A UK knowledge transfer research project has been launched to examine the impact of microplastics on human health as a crucial forerunner to the regulatory powers needed to tackle plastic’s presence in our food and drinking water.

Leading the project is Dr Nabil Hajji, Technical Director of Toxicology at the Water Research Centre (WRc), an RSK Group company. WRc is working with Queen Mary University of London on the 24-month Knowledge Transfer Partnership project, funded by Innovate UK.

Dr Hajji said: “The fact that microplastics are present in seafood and our marine environment is well-documented, along with the toxicity concerns associated with this. However, the deeper understanding of the potential risks that this material presents to human health has been lacking.

“The World Health Organisation (WHO) and the EU Commission have emphasised these knowledge gaps and urged the scientific community to investigate this further. Understanding how the toxicity of microplastics impacts on our health is the first step to putting regulatory measures in place to protect people from any risks we identify.”

He added, “Plastic pollution is expected to more than double by 2030 with some 40% of plastic recognised as a single use material remaining persistent in the environment. In addition, as it is degraded over time, it creates microplastics (less than 5mm) and nanoplastics (less than 0.1mm) – this is the substance being ingested by animals and people.”

“Until we develop a risk assessment, we lack the sound scientific knowledge to empower our regulators. The UK Committee on Toxicity of Chemicals in Food, Consumer Products, and the Environment (COT) has also echoed this concern. It recommends research prioritises a risk assessment for microplastics by establishing standardised methods for the quantification of different microplastics in various food sources (including water), and gathering information on absorption and accumulation, as well as profiling related toxicities.”

Dr Hajji said the project will see WRc use a chemical imaging system, incorporating quantum laser technology, to identify and classify the chemicals presents in the microplastics. This will identify chemicals that can impact key pathways of human disease.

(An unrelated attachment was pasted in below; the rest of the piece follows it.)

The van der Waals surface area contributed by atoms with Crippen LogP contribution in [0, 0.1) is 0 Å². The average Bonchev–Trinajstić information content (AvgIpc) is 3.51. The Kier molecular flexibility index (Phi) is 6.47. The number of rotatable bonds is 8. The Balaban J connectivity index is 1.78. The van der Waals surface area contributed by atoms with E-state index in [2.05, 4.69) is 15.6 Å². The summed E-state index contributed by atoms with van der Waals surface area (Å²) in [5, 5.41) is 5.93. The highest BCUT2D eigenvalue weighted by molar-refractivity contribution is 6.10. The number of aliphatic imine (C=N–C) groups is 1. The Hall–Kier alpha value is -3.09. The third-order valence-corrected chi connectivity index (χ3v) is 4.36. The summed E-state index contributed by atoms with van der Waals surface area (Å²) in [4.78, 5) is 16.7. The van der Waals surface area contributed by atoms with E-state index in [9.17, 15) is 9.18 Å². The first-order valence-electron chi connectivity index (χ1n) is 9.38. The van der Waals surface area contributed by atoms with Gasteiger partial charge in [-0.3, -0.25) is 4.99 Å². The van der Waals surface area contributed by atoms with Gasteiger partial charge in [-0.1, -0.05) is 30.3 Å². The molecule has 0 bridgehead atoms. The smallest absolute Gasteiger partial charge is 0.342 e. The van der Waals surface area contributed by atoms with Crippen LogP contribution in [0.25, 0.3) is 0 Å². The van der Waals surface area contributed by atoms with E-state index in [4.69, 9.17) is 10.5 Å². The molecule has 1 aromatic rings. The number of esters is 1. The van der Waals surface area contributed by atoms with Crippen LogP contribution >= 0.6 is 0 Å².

“The risk to human health will be tested in relevant human tissue and in silico (computer) models as recommended by the Organisation for Economic Co-operation and Development. At Queen Mary University of London we will perform a nanoliter-scale (one billionth of a litre) analysis for microplastic biomarkers for toxicity.

“The combined risk assessment and toxicology testing will be the first-of-its-kind for the development of a microplastic risk assessment consulting service in the UK. Methods developed as part of this work will be validated and recommended to the Organisation for Economic Co-operation and Development to create global standard protocols for microplastic risk assessment.”

The project stages are:

Collection and sample preparation: The comprehensive microplastics analysis strategy begins with the systematic collection of more than 1,000 water samples from various locations in the UK, including diverse water bodies and drinking water sources.

Microplastics detection and identification. To detect and identify microplastics, the team will employ a state-of-the-art technology that integrates laser and infra-red imaging analysis systems and other technologies for microplastics detection. This cutting-edge approach will allow the team to precisely capture microplastic particles and determine their composition.

Chemical risk assessment. Identified microplastic-associated chemicals will be subjected to a risk assessment based on publicly available data. However, considering the vast number of chemicals associated with plastics (over 13,000), and the limited toxicology data available for most of them, the team will employ advanced methodologies (i.e. computer models testing called in silico tests). These models utilize sophisticated machine learning algorithms to establish relationships between chemical structures and toxicity, providing predictive insights.

In vitro human tissue testing. The team will also use in vitro human tissue testing too – which will involve replicating human tissue models to assess how microplastics and associated chemicals interact with biological systems. These models are essential for deciphering microplastics’ toxicity mechanisms and identifying relevant biomarkers for toxicological assessments. The team will investigate the loss of intestinal barrier function as significant route for microplastic ingestion via water and food. Carcinogenicity and genotoxicity tests will be employed as OECD-recommended assays to investigate potential cell changes and genome damage. Furthermore, angiogenesis and immune system alteration will explored to identify the formation of new vasculature (angiogenesis) and its impact on the immune system responses induced by microplastic chemicals.

The final stage is a deep screen and search for the identification of sensitive microplastic biomarkers. For that, data generated for example from proteomics, undergoes rigorous bioinformatics analysis, and all information (list of chemicals, in silico, in vitro as well as biomarker analysis) is integrated to provide a comprehensive and accurate microplastic risk assessment.